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Military

Cutting edge micro-satellite achieves milestones

by Michael P. Kleiman
Space Vehicles Directorate


11/3/2005 - KIRTLAND AIR FORCE BASE, N.M. (AFPN) -- A 220-pound micro-satellite developed by the Air Force Research Laboratory's Space Vehicles Directorate here recently accomplished significant mission milestones when it rendezvoused with the upper stage of a Minotaur I launch vehicle at distances between 1.5 kilometers and 500 meters.

The Air Force has used the Experimental Satellite System-11 micro-satellite, commonly referred to as XSS-11, to investigate a variety of prospective space applications, including servicing, repair and resupply.

"XSS-11 is a demonstration in space rendezvous and proximity operations," said Harold Baker, XSS-11 program manager. "The spacecraft also has an onboard rendezvous and proximity operations planner in the avionics to aid in developing autonomous operations for future concepts and missions."

Launched in April 2005 from Vandenberg Air Force Base, Calif., XSS-11 has completed more than 75 natural-motion circumnavigations of the expended Minotaur I rocket body. During its projected 12- to 18-month flight, the spacecraft will conduct rendezvous and proximity maneuvers with several U.S.-owned dead or inactive space objects near its orbit. It will also demonstrate more autonomy as the project continues.

"The micro-satellite is performing better than expected," Mr. Baker said. "Fuel consumption and efficiency is good, and we expect to be operational for another year. In addition, we have had no significant technical glitches and no major anomalies."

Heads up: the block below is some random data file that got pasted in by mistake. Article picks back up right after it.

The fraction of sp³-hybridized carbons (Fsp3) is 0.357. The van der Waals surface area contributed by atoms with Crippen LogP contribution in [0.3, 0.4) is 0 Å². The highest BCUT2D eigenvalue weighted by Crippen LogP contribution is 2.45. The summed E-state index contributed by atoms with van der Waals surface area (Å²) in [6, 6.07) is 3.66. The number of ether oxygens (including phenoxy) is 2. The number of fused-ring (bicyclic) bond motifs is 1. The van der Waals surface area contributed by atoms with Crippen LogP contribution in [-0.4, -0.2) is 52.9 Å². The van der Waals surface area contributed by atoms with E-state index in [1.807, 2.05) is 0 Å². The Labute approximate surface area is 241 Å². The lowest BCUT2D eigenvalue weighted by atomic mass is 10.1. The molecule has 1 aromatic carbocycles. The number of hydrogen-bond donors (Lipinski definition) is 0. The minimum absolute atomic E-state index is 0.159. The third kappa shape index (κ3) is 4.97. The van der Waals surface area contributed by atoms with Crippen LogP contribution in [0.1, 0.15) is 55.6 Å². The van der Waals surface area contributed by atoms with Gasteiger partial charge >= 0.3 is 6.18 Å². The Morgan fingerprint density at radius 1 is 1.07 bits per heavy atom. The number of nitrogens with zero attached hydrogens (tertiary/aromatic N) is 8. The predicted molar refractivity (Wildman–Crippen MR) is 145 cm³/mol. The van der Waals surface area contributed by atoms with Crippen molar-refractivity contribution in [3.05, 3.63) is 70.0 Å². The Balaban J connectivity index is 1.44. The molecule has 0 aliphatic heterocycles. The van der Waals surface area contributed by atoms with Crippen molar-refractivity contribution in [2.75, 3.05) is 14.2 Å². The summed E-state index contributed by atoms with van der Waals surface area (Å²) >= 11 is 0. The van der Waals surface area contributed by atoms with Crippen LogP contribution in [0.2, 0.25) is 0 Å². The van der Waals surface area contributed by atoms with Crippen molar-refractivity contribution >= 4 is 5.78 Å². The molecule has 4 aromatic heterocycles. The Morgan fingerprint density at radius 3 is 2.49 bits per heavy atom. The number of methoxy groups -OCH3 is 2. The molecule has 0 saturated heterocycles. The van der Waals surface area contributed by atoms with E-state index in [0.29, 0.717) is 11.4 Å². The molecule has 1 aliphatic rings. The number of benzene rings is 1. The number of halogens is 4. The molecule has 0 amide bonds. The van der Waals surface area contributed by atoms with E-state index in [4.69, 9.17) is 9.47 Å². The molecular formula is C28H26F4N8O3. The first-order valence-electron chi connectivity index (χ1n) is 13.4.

Managing and monitoring the micro-satellite's progress has been the focus of the flight control team composed of people from both the Space Vehicles Directorate and the Space and Missile Systems Center's Detachment 12, also located here. 

Staffing, however, has been reduced by 50 percent due to the spacecraft's flawless performance, and officials said another decrease is expected in the future as the micro-satellite's demonstration in autonomy advances.

With a projected cost of $82 million, XSS-11 program managers have planned an aggressive, event-driven flight which could ultimately enhance Air Force Space Command's prospective missions of space servicing and maintenance and space support. 

In addition, due to its innovative autonomous flight, officials said the XSS-11 mission may reduce the number of people and the amount of equipment needed to operate future space missions.

"The micro-satellite will remain in a systems functional test for the next month or two, as we are still checking out the spacecraft's various components," Mr. Baker said. "The whole part of this mission is to be safe. If we hit the resident space object, we fail.

"To date, most other rendezvous experiments have been designed primarily for the purpose of docking and repair missions. They relied heavily on the other object having guidance and navigation aids as well as docking mechanisms," Mr. Baker said. "XSS-11 does not rely on navigation aids from the other resident space objects or docking mechanisms."



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